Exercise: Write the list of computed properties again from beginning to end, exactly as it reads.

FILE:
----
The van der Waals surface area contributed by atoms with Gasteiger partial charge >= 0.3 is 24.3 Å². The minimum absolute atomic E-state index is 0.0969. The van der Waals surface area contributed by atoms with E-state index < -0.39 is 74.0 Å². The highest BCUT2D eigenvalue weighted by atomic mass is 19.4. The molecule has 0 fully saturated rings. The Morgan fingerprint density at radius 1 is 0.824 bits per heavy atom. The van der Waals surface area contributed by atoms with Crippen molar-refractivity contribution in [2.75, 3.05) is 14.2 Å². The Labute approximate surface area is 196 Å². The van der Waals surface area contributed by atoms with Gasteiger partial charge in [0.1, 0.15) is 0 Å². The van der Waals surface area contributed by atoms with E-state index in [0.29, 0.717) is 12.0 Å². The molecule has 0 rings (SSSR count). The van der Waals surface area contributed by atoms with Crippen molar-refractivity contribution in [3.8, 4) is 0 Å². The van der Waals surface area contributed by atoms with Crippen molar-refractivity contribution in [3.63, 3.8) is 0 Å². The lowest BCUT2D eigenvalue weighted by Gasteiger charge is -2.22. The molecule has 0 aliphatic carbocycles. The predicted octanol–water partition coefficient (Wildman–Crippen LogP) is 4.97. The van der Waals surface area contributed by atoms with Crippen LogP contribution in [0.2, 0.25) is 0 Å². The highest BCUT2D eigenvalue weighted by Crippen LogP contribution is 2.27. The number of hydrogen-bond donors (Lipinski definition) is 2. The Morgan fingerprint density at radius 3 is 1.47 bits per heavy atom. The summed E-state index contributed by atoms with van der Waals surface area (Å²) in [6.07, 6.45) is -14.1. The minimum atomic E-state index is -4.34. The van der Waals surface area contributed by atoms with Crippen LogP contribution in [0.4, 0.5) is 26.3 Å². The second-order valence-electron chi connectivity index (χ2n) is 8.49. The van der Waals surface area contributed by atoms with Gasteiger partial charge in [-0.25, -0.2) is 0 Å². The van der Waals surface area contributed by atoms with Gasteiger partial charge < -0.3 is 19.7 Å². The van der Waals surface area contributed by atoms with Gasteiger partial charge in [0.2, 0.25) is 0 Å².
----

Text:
The van der Waals surface area contributed by atoms with Gasteiger partial charge >= 0.3 is 24.3 Å². The minimum absolute atomic E-state index is 0.0969. The van der Waals surface area contributed by atoms with E-state index < -0.39 is 74.0 Å². The highest BCUT2D eigenvalue weighted by atomic mass is 19.4. The molecule has 0 fully saturated rings. The Morgan fingerprint density at radius 1 is 0.824 bits per heavy atom. The van der Waals surface area contributed by atoms with Crippen molar-refractivity contribution in [2.75, 3.05) is 14.2 Å². The Labute approximate surface area is 196 Å². The van der Waals surface area contributed by atoms with Gasteiger partial charge in [0.1, 0.15) is 0 Å². The van der Waals surface area contributed by atoms with E-state index in [0.29, 0.717) is 12.0 Å². The molecule has 0 rings (SSSR count). The van der Waals surface area contributed by atoms with Crippen molar-refractivity contribution in [3.8, 4) is 0 Å². The van der Waals surface area contributed by atoms with Crippen molar-refractivity contribution in [3.63, 3.8) is 0 Å². The lowest BCUT2D eigenvalue weighted by Gasteiger charge is -2.22. The molecule has 0 aliphatic carbocycles. The predicted octanol–water partition coefficient (Wildman–Crippen LogP) is 4.97. The van der Waals surface area contributed by atoms with Crippen LogP contribution in [0.2, 0.25) is 0 Å². The highest BCUT2D eigenvalue weighted by Crippen LogP contribution is 2.27. The number of hydrogen-bond donors (Lipinski definition) is 2. The Morgan fingerprint density at radius 3 is 1.47 bits per heavy atom. The summed E-state index contributed by atoms with van der Waals surface area (Å²) in [6.07, 6.45) is -14.1. The minimum atomic E-state index is -4.34. The van der Waals surface area contributed by atoms with Crippen LogP contribution in [0.4, 0.5) is 26.3 Å². The second-order valence-electron chi connectivity index (χ2n) is 8.49. The van der Waals surface area contributed by atoms with Gasteiger partial charge in [-0.25, -0.2) is 0 Å². The van der Waals surface area contributed by atoms with Gasteiger partial charge < -0.3 is 19.7 Å². The van der Waals surface area contributed by atoms with Gasteiger partial charge in [0.2, 0.25) is 0 Å².